On the fence about a Labor Day getaway? There was some hope falling gas prices were going to inspire Americans to squeeze in one last-minute trip before the summer ended.
But that was before Hurricane Irene.
Now, popular destinations up and down the East Coast are scrambling to get things cleaned up for the holiday weekend.
While many are mourning the loss of business during one of their busiest times of the year, the good news is most will be open, according to
But will the tourists come?
Even before the hurricane struck there was some concern travel was going to be weak this holiday weekend. But now would-be travelers are even more likely to stay home due to fear they will have trouble arriving at their destinations, that these popular tourist attractions have been damaged, or because they are busy dealing with the storm's aftermath at home.
AAA's annual Labor Day travel forecast projected 2.4 percent fewer people would travel more than 50 miles from their home during the holiday weekend, which extends from Sept. 1 to Sept. 5 this year.
The forecast called for about 87 percent of the holiday travelers, or about 27.3 million people, to drive to their destinations, while 2.5 million, or 8 percent, would fly. Higher airfares and an uncertain economic picture were the two reasons AAA cited for the weak forecast.
At the time the estimate was made last week, Glen MacDonnell, director of AAA Travel Service, said he expected declines in gasoline prices could provide a boost to last-minute holiday weekend travel.
Other surveys, such as one published earlier this month by travel website Travel-Ticker, estimated that more than a third of consumers were still on the fence about their weekend travel plans. But now Irene is expected to prompt more consumers to stay home and barbeque.
First, there are a number of popular East Coast travel destinations that suffered serious storm damage. This included towns stretching from North Carolina up the coast to the Jersey Shore, into the Catskills and on to New England.
On Sunday, many TV networks showed footage of the mangled boardwalk at Spring Lake, N.J., but a portion of the town's beaches have already reopened, according to Jared Kaloostian, whose family owns and operates theOcean House bed and breakfast.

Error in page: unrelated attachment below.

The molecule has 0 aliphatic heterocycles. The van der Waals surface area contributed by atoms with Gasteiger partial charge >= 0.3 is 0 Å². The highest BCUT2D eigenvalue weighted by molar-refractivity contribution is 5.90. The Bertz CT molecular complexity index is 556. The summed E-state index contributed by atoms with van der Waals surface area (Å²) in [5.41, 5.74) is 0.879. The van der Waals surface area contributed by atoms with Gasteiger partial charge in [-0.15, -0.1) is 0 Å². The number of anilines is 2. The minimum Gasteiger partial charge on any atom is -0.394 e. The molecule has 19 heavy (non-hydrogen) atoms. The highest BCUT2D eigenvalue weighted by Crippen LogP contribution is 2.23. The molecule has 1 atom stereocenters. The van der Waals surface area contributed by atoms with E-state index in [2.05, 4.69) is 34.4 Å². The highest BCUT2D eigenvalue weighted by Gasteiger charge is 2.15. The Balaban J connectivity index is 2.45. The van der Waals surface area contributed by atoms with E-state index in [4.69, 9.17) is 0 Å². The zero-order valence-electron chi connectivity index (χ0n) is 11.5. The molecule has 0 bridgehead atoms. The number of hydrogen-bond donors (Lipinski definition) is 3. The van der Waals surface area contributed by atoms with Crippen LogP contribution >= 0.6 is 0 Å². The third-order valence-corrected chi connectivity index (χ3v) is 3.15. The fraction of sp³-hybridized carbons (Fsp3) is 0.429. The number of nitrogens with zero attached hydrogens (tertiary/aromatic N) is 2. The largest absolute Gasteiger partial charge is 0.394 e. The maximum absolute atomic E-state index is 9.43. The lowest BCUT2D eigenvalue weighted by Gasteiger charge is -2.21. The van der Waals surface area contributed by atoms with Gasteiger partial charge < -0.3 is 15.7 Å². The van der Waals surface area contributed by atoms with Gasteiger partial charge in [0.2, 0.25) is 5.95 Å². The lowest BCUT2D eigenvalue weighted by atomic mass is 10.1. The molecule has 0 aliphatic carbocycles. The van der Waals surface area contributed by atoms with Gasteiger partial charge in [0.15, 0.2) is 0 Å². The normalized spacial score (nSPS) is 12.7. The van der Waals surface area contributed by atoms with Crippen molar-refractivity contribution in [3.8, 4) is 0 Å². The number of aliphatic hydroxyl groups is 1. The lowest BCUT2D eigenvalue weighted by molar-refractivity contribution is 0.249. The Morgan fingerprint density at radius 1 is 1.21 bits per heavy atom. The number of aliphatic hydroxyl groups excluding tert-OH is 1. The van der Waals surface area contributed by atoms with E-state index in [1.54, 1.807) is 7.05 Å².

The Ocean House didn't suffer any serious damage, but Kaloostian is fighting hard to reassure guests the town is still worth a visit this weekend. He said power has been restored to the restaurants and shops in the town's center. Although some trees fell within the town and are still being cleared, he is hopeful the stretch of beach closest to his B&B will be reopened by the weekend.
"The town is up and running for the most part," Kaloostian said. Still, he is afraid some visitors don't believe him.
Ocean City, Md., is fighting the same stigma.
“I think in Ocean City, it turned out not as that bad as was expected,” said Vicki Morris, general manager of the Dunes Manor Hotel, which is located on the city's beachfront. “There were no injuries or major damage, so you just pick yourself up and just move on….It turned out well.”
According to Morris, this year the hotel’s business has been a “little bit better” than last year.
“It would have been a lot better if we had last weekend,” she said.
For seasonal businesses along the shore, summertime revenue is crucial.
Visitors started leaving the Dunes Manor on Thursday due to the storm. People were able to come back beginning Sunday, but occupancy at the hotel on Sunday, Monday and Tuesday was a bit weaker than it might have been without the storm, according to Morris. However, she doesn’t expect visits will be hurt for this weekend.
But if consumers could have been persuaded to travel because gas prices dropped a few cents a gallon in recent weeks, it is reasonable to assume the cost to batten down the hatches for the hurricane will cause some to stay put.
Consumers in the Eastern U.S. had to rush to buy supplies including batteries, generators and bottled water. Some may have suffered property damage. All that means there will be fewer extra dollars laying around to spend on last-minute travel.
Labor Day tends to be one of those holiday weekends where travelers make last-minute plans, according to Ron Pohl, senior vice president for brand management at the hotel chain. But this year, advance bookings to U.S. properties are up 5.5 percent from last year, and revenue was projected to be up more than 15 percent. Pohl expects Irene could trim the final figures.
"Particularly over the past 72 hours, we have received a lot of cancellations," Pohl said late Monday. He expects to see more activity even into Thursday and Friday.
The hotel chain also had to close six hotels. But that's a small portion of the chain's approximately 2,200 properties.
Outside the East Coast, consumers may still look to find some last-minute deals. Travel-Ticker recommends consumers can find savings by booking trips to big cities where business travel has been down.